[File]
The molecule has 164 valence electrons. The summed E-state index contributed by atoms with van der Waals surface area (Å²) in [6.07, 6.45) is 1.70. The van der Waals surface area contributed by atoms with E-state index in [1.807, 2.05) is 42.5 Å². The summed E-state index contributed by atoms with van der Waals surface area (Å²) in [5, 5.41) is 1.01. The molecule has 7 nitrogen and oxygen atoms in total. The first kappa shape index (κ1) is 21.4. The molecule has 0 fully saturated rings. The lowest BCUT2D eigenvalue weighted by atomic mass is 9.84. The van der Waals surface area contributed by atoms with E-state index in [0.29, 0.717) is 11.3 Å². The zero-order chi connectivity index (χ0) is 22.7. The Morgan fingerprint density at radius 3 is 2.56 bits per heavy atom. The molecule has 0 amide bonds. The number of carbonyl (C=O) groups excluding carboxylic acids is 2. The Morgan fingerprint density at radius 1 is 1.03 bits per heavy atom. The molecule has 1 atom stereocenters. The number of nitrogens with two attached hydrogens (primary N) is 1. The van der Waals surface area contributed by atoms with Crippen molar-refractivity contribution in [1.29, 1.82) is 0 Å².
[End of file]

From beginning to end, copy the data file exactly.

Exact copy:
The molecule has 164 valence electrons. The summed E-state index contributed by atoms with van der Waals surface area (Å²) in [6.07, 6.45) is 1.70. The van der Waals surface area contributed by atoms with E-state index in [1.807, 2.05) is 42.5 Å². The summed E-state index contributed by atoms with van der Waals surface area (Å²) in [5, 5.41) is 1.01. The molecule has 7 nitrogen and oxygen atoms in total. The first kappa shape index (κ1) is 21.4. The molecule has 0 fully saturated rings. The lowest BCUT2D eigenvalue weighted by atomic mass is 9.84. The van der Waals surface area contributed by atoms with E-state index in [0.29, 0.717) is 11.3 Å². The zero-order chi connectivity index (χ0) is 22.7. The Morgan fingerprint density at radius 3 is 2.56 bits per heavy atom. The molecule has 0 amide bonds. The number of carbonyl (C=O) groups excluding carboxylic acids is 2. The Morgan fingerprint density at radius 1 is 1.03 bits per heavy atom. The molecule has 1 atom stereocenters. The number of nitrogens with two attached hydrogens (primary N) is 1. The van der Waals surface area contributed by atoms with Crippen molar-refractivity contribution in [1.29, 1.82) is 0 Å².